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What is the gate control theory of pain?

Lawrence S. Friedman, MD
Gastroenterology
Have you ever noticed that when you have stomach pain for example you feel it less when you're doing something that requires all your attention? That's because pain is not a one-way street. Your brain can inhibit the pain signals from the gut.

Experts explain this with the "gate control" theory. For example, receptors in your intestines, known as afferent receptors, pick up a pain signal and send it to the brain. But certain centers in the spinal cord can regulate the pain. Fibers in these "pain gates" allow the signal to proceed to the brain, or they may "close the gate" when they receive an inhibiting signal from the brain. This process is sometimes called "down-regulation" of the pain signal. Your brain does this naturally when you are doing something that requires deep concentration, such as playing a sport intensely. Antidepressant medications can also help close the gate by blocking or inhibiting the pain signal to the brain.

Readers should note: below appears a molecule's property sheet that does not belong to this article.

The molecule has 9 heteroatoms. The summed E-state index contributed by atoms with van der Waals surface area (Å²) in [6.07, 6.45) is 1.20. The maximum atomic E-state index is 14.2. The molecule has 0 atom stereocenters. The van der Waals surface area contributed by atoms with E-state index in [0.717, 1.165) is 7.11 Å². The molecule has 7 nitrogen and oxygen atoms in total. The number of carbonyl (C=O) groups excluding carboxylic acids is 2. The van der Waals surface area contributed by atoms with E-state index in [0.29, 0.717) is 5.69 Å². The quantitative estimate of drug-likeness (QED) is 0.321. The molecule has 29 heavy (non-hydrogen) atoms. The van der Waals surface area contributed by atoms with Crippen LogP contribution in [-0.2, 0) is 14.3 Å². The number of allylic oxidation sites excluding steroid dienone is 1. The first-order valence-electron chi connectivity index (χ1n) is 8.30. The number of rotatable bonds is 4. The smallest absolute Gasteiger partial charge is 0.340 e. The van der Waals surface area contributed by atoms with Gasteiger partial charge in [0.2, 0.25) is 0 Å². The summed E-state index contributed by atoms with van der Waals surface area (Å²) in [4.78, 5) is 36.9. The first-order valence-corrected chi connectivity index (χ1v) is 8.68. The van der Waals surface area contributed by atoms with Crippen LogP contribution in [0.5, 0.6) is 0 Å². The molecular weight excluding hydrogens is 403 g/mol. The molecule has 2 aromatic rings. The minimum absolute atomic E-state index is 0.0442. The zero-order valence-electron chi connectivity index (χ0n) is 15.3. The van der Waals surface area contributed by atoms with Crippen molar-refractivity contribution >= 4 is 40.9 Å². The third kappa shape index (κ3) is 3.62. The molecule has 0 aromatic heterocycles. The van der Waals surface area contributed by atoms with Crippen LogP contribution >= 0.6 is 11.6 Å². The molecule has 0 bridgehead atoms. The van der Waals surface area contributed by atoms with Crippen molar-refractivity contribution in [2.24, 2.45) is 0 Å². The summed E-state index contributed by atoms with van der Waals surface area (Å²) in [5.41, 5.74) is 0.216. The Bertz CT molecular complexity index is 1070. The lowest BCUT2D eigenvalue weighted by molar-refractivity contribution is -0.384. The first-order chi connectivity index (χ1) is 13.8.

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Important: This content reflects information from various individuals and organizations and may offer alternative or opposing points of view. It should not be used for medical advice, diagnosis or treatment. As always, you should consult with your healthcare provider about your specific health needs.